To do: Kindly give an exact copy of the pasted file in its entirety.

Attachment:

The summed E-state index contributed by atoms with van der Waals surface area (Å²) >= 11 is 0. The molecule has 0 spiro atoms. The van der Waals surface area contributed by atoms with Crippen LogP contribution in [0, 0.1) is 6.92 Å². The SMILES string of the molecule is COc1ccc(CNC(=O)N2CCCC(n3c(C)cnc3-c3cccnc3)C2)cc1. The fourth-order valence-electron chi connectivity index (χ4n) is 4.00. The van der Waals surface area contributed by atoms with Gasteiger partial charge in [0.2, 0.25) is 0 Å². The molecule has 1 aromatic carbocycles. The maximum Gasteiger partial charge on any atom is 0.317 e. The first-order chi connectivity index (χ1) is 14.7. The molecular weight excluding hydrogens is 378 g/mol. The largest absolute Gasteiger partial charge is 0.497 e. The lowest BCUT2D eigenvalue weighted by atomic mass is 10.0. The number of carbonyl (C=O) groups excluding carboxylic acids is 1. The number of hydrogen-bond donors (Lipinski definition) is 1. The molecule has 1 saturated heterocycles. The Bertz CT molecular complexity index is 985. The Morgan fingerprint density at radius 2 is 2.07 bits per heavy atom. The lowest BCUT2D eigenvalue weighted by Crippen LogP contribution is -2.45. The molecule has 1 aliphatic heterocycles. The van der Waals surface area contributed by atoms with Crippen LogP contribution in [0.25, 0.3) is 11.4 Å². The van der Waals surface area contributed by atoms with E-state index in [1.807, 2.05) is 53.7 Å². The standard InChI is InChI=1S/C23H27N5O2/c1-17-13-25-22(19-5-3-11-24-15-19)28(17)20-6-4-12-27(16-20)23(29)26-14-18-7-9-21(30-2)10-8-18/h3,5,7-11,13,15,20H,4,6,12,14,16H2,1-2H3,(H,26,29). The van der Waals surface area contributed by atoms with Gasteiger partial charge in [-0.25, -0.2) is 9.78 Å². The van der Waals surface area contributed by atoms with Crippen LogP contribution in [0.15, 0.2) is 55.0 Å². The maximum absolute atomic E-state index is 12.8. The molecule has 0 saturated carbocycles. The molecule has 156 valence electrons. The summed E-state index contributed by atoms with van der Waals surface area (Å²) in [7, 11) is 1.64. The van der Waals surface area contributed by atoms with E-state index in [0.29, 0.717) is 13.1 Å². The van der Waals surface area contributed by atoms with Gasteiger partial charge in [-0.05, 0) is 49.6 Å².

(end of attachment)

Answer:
The summed E-state index contributed by atoms with van der Waals surface area (Å²) >= 11 is 0. The molecule has 0 spiro atoms. The van der Waals surface area contributed by atoms with Crippen LogP contribution in [0, 0.1) is 6.92 Å². The SMILES string of the molecule is COc1ccc(CNC(=O)N2CCCC(n3c(C)cnc3-c3cccnc3)C2)cc1. The fourth-order valence-electron chi connectivity index (χ4n) is 4.00. The van der Waals surface area contributed by atoms with Gasteiger partial charge in [0.2, 0.25) is 0 Å². The molecule has 1 aromatic carbocycles. The maximum Gasteiger partial charge on any atom is 0.317 e. The first-order chi connectivity index (χ1) is 14.7. The molecular weight excluding hydrogens is 378 g/mol. The largest absolute Gasteiger partial charge is 0.497 e. The lowest BCUT2D eigenvalue weighted by atomic mass is 10.0. The number of carbonyl (C=O) groups excluding carboxylic acids is 1. The number of hydrogen-bond donors (Lipinski definition) is 1. The molecule has 1 saturated heterocycles. The Bertz CT molecular complexity index is 985. The Morgan fingerprint density at radius 2 is 2.07 bits per heavy atom. The lowest BCUT2D eigenvalue weighted by Crippen LogP contribution is -2.45. The molecule has 1 aliphatic heterocycles. The van der Waals surface area contributed by atoms with Crippen LogP contribution in [0.25, 0.3) is 11.4 Å². The van der Waals surface area contributed by atoms with E-state index in [1.807, 2.05) is 53.7 Å². The standard InChI is InChI=1S/C23H27N5O2/c1-17-13-25-22(19-5-3-11-24-15-19)28(17)20-6-4-12-27(16-20)23(29)26-14-18-7-9-21(30-2)10-8-18/h3,5,7-11,13,15,20H,4,6,12,14,16H2,1-2H3,(H,26,29). The van der Waals surface area contributed by atoms with Gasteiger partial charge in [-0.25, -0.2) is 9.78 Å². The van der Waals surface area contributed by atoms with Crippen LogP contribution in [0.15, 0.2) is 55.0 Å². The maximum absolute atomic E-state index is 12.8. The molecule has 0 saturated carbocycles. The molecule has 156 valence electrons. The summed E-state index contributed by atoms with van der Waals surface area (Å²) in [7, 11) is 1.64. The van der Waals surface area contributed by atoms with E-state index in [0.29, 0.717) is 13.1 Å². The van der Waals surface area contributed by atoms with Gasteiger partial charge in [-0.05, 0) is 49.6 Å².